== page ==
What did the pope’s mea culpa mean? Take your pick of scandals
ROME – Wednesdays in Rome generally belong to the pope, because that’s when he holds his weekly General Audience in St. Peter’s Square, and during the second week of the 2015 Synod of Bishops, Francis certainly found a way to put his stamp on what Americans often refer to as “hump day.”
The pontiff delivered an unexpected mea culpa at the beginning of his weekly audience, which was largely dedicated to the synod’s theme of family life.
“The word of Jesus today is strong: ‘Woe to the world for scandals’,” Francis said, referring to the Gospel reading in the daily Mass for Wednesday. “Jesus is a realist, and said, ‘It’s inevitable that scandals happen, but woe to the one who causes those scandals.’
“I would like, before beginning the catechesis, in the name of the Church, to ask for forgiveness for the scandals which recently have fallen both on Rome and the Vatican,” he continued. “I ask you for forgiveness.”
That’s all the pope had to say, which left everyone free to speculate on exactly which scandals he had in mind.
In fact, the pope’s mea culpa in many ways functions as a Rorschach test for whatever individual observers happen to feel is the most scandalous aspect of Catholicism, or the Vatican, or even the city of Rome, at the moment.
Many Italians heard an echo of a recent scandal at a Roman parish run by the Discalced Carmelites religious order, where more than 100 members parishioners sent a letter to the Vatican charging that an official of the order was engaging in sexual relations with “vulnerable adults” in a nearby park.
Others assumed the pope was referring, at least in part, to recent ferment around Monsignor Krzysztof Charamsa, a 43-year-old Polish priest and minor Vatican official who used the eve of the synod to publicly announce that he’s gay and in love with a partner from Spain to whom he’s engaged.
Charamsa was quickly relieved of his Vatican position, but he continues to comment on his situation and the Church’s broader treatment of gays and lesbians from his new home in Barcelona.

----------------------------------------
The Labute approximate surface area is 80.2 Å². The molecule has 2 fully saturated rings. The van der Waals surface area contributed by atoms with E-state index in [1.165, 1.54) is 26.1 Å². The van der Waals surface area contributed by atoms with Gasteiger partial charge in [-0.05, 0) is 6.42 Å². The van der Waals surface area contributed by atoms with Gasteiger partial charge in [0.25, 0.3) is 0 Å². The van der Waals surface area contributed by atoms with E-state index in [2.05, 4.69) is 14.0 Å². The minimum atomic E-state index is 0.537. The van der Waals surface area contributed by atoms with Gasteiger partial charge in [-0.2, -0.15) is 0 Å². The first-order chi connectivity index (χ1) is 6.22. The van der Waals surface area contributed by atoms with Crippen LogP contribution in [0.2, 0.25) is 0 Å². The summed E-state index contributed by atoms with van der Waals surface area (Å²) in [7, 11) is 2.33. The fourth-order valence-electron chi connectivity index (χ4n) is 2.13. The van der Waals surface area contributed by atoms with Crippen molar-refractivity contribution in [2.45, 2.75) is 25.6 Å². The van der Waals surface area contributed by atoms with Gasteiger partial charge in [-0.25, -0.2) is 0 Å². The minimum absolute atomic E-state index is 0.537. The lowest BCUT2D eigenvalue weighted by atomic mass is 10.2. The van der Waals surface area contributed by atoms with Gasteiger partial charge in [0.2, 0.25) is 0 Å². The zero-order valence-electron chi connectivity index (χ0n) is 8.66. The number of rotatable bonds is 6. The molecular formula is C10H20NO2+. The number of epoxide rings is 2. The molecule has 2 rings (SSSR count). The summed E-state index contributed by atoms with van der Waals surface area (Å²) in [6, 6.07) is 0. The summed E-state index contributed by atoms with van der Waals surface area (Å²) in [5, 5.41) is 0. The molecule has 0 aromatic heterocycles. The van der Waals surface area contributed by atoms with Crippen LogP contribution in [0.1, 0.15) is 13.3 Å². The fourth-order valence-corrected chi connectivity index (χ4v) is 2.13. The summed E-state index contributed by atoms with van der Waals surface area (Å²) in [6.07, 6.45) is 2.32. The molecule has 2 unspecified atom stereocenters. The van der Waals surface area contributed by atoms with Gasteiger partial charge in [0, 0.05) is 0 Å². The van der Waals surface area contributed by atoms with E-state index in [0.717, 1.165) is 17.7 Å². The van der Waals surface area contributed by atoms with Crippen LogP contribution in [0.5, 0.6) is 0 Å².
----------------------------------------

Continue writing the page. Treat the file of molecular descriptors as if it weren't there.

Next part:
Still others wondered if the pope was talking about a recent melodrama that broke out inside the synod itself, focusing on a letter signed by roughly a dozen cardinals – the precise number remains unknown – raising objections about the process being used.
A version of such a letter was published in the Italian press on Monday, but was quickly disowned by several of its alleged signatories.
One of the alleged signers of the letter, German Cardinal Gerhard Müller, who heads the Vatican’s powerful doctrinal agency, called the unauthorized release of documents intended for the pope alone a “new Vati-leaks,” referring to the scandal that broke out under Pope Benedict XVI that led to the arrest and conviction of the pope’s own butler for leaking confidential material.
Pope Francis asks forgiveness for scandals at the Vatican, Rome
Because the pope went on at the audience to refer to well-known words of Jesus about harming young people, other observers felt the pontiff might be referring to the clerical sexual abuse scandals in Catholicism, especially in the wake of his recent meeting with victims in the United States.
In light of the reference to Rome, some locals even suspected that perhaps Francis had in mind the recent resignation of the city’s mayor.
That move came amid a corruption scandal, and after the pope pointedly said during a news conference that he had not invited the mayor to the World Meeting of Families in Philadelphia – adding, in terms that many saw as a not-so-veiled rebuke, that former Mayor Ignazio Marino “professes to be a Catholic.”
A Vatican spokesman on Wednesday seemed to reject that reading, saying it’s “a political question rather than an ecclesiastical one.”
This is, of course, one of the characteristic features of much papal rhetoric.
It’s couched at a very high level of generality, because it’s considered unseemly for the pope to be drawn into specific controversies concerning current events. If that needs to be done, it generally will be delivered by his spokesman or somebody else on his behalf.
This approach has many advantages, not least of which is the impression that the pontiff is supra partes and thus able to keep open his lines of communication with everyone. The down side is that whatever the pope says can be spun in an almost infinite variety of ways, at least some of which he presumably did not intend.
In any event, this intentional elasticity is also revealing, because it indicates what any given observer most has on their minds at the moment. Almost without exception, they’ll tend to assume the pope must have been talking about their concern.
By John L. Allen Jr.